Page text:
• the BBC had no professional advice about commissioning art
  • the BBC have a gameshow mindset.  A number of people were very interested in how competitive the artists were and those who said 'not in the slightest' did not get on the show.
  • at the outset had done inadequate research into the process of commissioning artwork and typical budgets.  
It's also very clear they had to change their mind about budgets as they progressed (see Episode synopsis below as to the fact they crept upto £1,000 from the £500 mentioned in the advert)

It reminds me very much of crafts on the cheap i.e. the era of BBC when crafts were what you could make from two toilet rolls and some 'sticky back plastic'!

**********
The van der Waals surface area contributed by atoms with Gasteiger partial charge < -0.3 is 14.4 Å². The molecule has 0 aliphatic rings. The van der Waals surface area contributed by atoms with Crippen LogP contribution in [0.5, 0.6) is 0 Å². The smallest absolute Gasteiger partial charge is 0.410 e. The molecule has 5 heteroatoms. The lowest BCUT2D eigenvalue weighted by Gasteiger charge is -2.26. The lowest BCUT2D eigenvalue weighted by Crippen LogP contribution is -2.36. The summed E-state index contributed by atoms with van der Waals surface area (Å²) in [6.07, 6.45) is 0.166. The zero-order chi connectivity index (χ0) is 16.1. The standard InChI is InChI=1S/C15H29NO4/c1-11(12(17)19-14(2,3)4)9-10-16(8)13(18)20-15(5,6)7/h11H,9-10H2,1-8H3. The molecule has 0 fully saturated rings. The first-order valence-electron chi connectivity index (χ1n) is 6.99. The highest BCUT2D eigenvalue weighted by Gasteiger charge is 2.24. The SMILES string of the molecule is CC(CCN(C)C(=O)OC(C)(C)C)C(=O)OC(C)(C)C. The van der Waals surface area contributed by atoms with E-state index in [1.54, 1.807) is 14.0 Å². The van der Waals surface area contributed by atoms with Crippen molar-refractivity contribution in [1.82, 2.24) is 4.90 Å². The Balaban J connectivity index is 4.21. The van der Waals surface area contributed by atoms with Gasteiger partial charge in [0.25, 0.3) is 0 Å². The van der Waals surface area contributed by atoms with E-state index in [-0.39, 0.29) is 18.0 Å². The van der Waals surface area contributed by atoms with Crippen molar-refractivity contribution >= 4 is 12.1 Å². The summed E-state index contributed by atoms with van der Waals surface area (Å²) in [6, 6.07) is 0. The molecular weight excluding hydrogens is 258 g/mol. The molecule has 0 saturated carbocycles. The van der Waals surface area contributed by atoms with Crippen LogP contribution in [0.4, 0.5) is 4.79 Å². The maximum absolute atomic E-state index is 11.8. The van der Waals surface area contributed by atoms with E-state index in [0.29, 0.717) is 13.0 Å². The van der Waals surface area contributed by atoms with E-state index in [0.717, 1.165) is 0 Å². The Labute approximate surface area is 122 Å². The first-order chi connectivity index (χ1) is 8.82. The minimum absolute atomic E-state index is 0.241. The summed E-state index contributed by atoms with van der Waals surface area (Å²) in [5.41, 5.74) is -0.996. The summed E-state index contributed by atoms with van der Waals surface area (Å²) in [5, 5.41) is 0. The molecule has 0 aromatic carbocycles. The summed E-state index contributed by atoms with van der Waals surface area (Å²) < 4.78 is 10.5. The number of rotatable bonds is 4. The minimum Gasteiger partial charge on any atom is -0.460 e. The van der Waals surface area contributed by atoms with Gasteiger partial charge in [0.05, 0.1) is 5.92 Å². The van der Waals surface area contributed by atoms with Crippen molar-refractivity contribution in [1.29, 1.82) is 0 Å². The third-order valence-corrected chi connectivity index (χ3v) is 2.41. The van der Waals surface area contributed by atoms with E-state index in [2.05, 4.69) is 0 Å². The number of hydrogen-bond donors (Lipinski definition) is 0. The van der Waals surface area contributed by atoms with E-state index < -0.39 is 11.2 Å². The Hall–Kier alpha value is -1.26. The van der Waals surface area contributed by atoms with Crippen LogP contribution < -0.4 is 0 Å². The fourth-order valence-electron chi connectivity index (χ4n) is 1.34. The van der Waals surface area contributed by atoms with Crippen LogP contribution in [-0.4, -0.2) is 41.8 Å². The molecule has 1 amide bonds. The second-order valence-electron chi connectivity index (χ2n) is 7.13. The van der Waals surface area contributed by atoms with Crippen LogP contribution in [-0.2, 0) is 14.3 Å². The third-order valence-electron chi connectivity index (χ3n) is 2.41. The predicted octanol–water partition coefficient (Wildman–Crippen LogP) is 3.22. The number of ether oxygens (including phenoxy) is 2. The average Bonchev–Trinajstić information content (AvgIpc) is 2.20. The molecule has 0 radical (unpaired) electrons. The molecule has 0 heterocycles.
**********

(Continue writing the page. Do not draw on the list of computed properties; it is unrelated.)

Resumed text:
Basic Principles of how it works

At the end of this blog post is an extract from the official BBC letter and description to artists of how the show works.

In summary
  • 'Somebody" responded to the commission adverts and has let the BBC know they want to commission an artwork - and have a set budget (it would appear this is non-negotiable)
  • BBC select three artists (painters, illustrators, pet portrait artists, textile artists, ceramicists, wood sculptors, metal sculptors) to come up with ideas for a pitch
  • Three artists then get to do a 'free' pitch for work
    • first they're allowed to snoop around the empty home to pick up on their tastes and preferences
    • then go away and work out what might work
    • present their pitch at their first meeting with the clients
  • Two artists are chosen to create a final artwork.